Tags

Type your tag names separated by a space and hit enter

What Accounts for Prosocial Behavior? Roles of Moral Identity, Moral Judgment, and Self-Efficacy Beliefs.
J Genet Psychol. 2018 Sep-Oct; 179(5):231-245.JG

Abstract

Prior research suggests that moral identity influences individuals' willingness to engage in prosocial behavior. Little attention, however, has been given to the roles of and relations between moral identity and other factors, such as moral judgment, in accounting for types of prosocial behavior in adolescence. The current study examined the extent to which moral identity, moral judgment, and social self-efficacy contribute to prosocial behaviors in adolescence. Approximately 338 adolescents (Mage = 13.4 years) completed measures of moral identity, moral judgment, social self-efficacy, and prosocial behavior. Teachers rated adolescents' prosocial behaviors, which largely corroborated the adolescents' self-reports. Moral identity was found to predict most types of prosocial behavior. Moral judgment and moral identity were related and jointly predicted altruistic prosocial behaviors, but did not predict helping in front of others. Further, moral identity mediated the relationships between moral judgment and some forms of prosocial behavior (e.g., emotional, volunteering). Self-efficacy beliefs were found to predict some types of prosocial behavior (e.g., public), perhaps providing adolescents with confidence to engage in prosocial action. Overall, moral identity was especially effective in directly accounting for prosocial behavior, and may act as a mediator to bridge the moral judgment-moral action gap among adolescents.

Authors+Show Affiliations

a Department of Psychology , University of Tampa , Tampa , Florida , USA.b Department of Psychology , Ohio State University , Columbus , Ohio , USA.b Department of Psychology , Ohio State University , Columbus , Ohio , USA.c Department of Communications and Behavioral Sciences , Urbana University , Urbana , Ohio , USA.

Pub Type(s)

Journal Article

Language

eng

PubMed ID

30280983

Citation

Patrick, Renee B., et al. "What Accounts for Prosocial Behavior? Roles of Moral Identity, Moral Judgment, and Self-Efficacy Beliefs." The Journal of Genetic Psychology, vol. 179, no. 5, 2018, pp. 231-245.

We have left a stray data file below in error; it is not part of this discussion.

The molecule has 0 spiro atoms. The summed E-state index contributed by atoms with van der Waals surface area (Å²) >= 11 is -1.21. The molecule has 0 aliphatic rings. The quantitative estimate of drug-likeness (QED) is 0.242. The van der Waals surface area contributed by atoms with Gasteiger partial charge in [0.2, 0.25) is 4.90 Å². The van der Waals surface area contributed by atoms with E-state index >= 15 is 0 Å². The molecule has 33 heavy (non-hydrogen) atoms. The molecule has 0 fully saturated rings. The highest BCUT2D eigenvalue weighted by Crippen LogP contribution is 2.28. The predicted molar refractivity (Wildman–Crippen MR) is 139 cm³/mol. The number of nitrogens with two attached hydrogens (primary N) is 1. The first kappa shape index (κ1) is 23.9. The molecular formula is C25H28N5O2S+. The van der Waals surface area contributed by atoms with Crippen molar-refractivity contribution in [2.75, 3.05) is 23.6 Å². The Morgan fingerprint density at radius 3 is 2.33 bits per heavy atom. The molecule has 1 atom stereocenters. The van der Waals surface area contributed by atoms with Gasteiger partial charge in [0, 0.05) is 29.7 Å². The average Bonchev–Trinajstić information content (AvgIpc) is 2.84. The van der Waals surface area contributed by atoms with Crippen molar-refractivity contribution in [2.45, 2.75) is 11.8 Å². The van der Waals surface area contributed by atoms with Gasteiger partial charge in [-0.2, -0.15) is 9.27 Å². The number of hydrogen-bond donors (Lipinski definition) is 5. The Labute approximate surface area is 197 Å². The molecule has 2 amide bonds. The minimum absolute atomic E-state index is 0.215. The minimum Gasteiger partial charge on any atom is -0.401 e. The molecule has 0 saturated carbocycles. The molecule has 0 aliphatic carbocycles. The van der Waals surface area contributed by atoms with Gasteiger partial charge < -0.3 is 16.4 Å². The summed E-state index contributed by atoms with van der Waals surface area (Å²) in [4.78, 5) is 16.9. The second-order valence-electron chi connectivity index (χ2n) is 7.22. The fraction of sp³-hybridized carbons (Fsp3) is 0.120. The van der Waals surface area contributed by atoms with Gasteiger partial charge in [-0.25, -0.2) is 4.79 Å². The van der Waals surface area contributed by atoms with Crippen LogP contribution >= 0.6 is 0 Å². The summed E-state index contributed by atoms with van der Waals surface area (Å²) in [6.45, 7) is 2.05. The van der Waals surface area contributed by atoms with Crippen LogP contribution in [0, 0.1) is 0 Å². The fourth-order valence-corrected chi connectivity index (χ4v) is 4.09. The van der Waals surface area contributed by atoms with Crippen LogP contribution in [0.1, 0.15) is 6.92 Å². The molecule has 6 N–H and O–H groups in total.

Patrick RB, Bodine AJ, Gibbs JC, et al. What Accounts for Prosocial Behavior? Roles of Moral Identity, Moral Judgment, and Self-Efficacy Beliefs. J Genet Psychol. 2018;179(5):231-245.
Patrick, R. B., Bodine, A. J., Gibbs, J. C., & Basinger, K. S. (2018). What Accounts for Prosocial Behavior? Roles of Moral Identity, Moral Judgment, and Self-Efficacy Beliefs. The Journal of Genetic Psychology, 179(5), 231-245. https://doi.org/10.1080/00221325.2018.1491472
Patrick RB, et al. What Accounts for Prosocial Behavior? Roles of Moral Identity, Moral Judgment, and Self-Efficacy Beliefs. J Genet Psychol. 2018 Sep-Oct;179(5):231-245. PubMed PMID: 30280983.
* Article titles in AMA citation format should be in sentence-case
TY - JOUR T1 - What Accounts for Prosocial Behavior? Roles of Moral Identity, Moral Judgment, and Self-Efficacy Beliefs. AU - Patrick,Renee B, AU - Bodine,Andrew J, AU - Gibbs,John C, AU - Basinger,Karen S, Y1 - 2018/10/03/ PY - 2018/10/4/pubmed PY - 2019/10/15/medline PY - 2018/10/4/entrez KW - Moral identity KW - moral judgment KW - prosocial behavior KW - self-efficacy SP - 231 EP - 245 JF - The Journal of genetic psychology JO - J Genet Psychol VL - 179 IS - 5 N2 - Prior research suggests that moral identity influences individuals' willingness to engage in prosocial behavior. Little attention, however, has been given to the roles of and relations between moral identity and other factors, such as moral judgment, in accounting for types of prosocial behavior in adolescence. The current study examined the extent to which moral identity, moral judgment, and social self-efficacy contribute to prosocial behaviors in adolescence. Approximately 338 adolescents (Mage = 13.4 years) completed measures of moral identity, moral judgment, social self-efficacy, and prosocial behavior. Teachers rated adolescents' prosocial behaviors, which largely corroborated the adolescents' self-reports. Moral identity was found to predict most types of prosocial behavior. Moral judgment and moral identity were related and jointly predicted altruistic prosocial behaviors, but did not predict helping in front of others. Further, moral identity mediated the relationships between moral judgment and some forms of prosocial behavior (e.g., emotional, volunteering). Self-efficacy beliefs were found to predict some types of prosocial behavior (e.g., public), perhaps providing adolescents with confidence to engage in prosocial action. Overall, moral identity was especially effective in directly accounting for prosocial behavior, and may act as a mediator to bridge the moral judgment-moral action gap among adolescents. SN - 1940-0896 UR - https://www.unboundmedicine.com/medline/citation/30280983/What_Accounts_for_Prosocial_Behavior_Roles_of_Moral_Identity_Moral_Judgment_and_Self_Efficacy_Beliefs_ L2 - https://www.tandfonline.com/doi/full/10.1080/00221325.2018.1491472 DB - PRIME DP - Unbound Medicine ER -